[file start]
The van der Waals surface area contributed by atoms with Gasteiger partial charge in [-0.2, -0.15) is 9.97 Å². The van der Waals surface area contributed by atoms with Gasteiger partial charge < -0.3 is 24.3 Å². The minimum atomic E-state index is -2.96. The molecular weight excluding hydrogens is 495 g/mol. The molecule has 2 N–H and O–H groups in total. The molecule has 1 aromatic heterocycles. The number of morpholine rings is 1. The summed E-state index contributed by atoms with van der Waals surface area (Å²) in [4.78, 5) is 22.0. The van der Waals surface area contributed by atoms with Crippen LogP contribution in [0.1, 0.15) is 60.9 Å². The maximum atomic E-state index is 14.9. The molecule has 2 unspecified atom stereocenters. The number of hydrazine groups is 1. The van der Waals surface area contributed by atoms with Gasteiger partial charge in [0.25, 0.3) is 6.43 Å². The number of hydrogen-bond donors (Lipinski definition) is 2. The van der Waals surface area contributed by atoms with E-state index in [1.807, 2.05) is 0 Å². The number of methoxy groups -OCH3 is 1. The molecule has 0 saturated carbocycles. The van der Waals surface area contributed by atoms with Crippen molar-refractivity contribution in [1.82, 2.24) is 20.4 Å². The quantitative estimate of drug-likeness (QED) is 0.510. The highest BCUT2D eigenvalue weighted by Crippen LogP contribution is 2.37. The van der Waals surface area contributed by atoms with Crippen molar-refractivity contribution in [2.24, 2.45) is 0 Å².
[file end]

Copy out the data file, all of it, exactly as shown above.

The van der Waals surface area contributed by atoms with Gasteiger partial charge in [-0.2, -0.15) is 9.97 Å². The van der Waals surface area contributed by atoms with Gasteiger partial charge < -0.3 is 24.3 Å². The minimum atomic E-state index is -2.96. The molecular weight excluding hydrogens is 495 g/mol. The molecule has 2 N–H and O–H groups in total. The molecule has 1 aromatic heterocycles. The number of morpholine rings is 1. The summed E-state index contributed by atoms with van der Waals surface area (Å²) in [4.78, 5) is 22.0. The van der Waals surface area contributed by atoms with Crippen LogP contribution in [0.1, 0.15) is 60.9 Å². The maximum atomic E-state index is 14.9. The molecule has 2 unspecified atom stereocenters. The number of hydrazine groups is 1. The van der Waals surface area contributed by atoms with Gasteiger partial charge in [0.25, 0.3) is 6.43 Å². The number of hydrogen-bond donors (Lipinski definition) is 2. The van der Waals surface area contributed by atoms with E-state index in [1.807, 2.05) is 0 Å². The number of methoxy groups -OCH3 is 1. The molecule has 0 saturated carbocycles. The van der Waals surface area contributed by atoms with Crippen molar-refractivity contribution in [1.82, 2.24) is 20.4 Å². The quantitative estimate of drug-likeness (QED) is 0.510. The highest BCUT2D eigenvalue weighted by Crippen LogP contribution is 2.37. The van der Waals surface area contributed by atoms with Crippen molar-refractivity contribution in [2.24, 2.45) is 0 Å².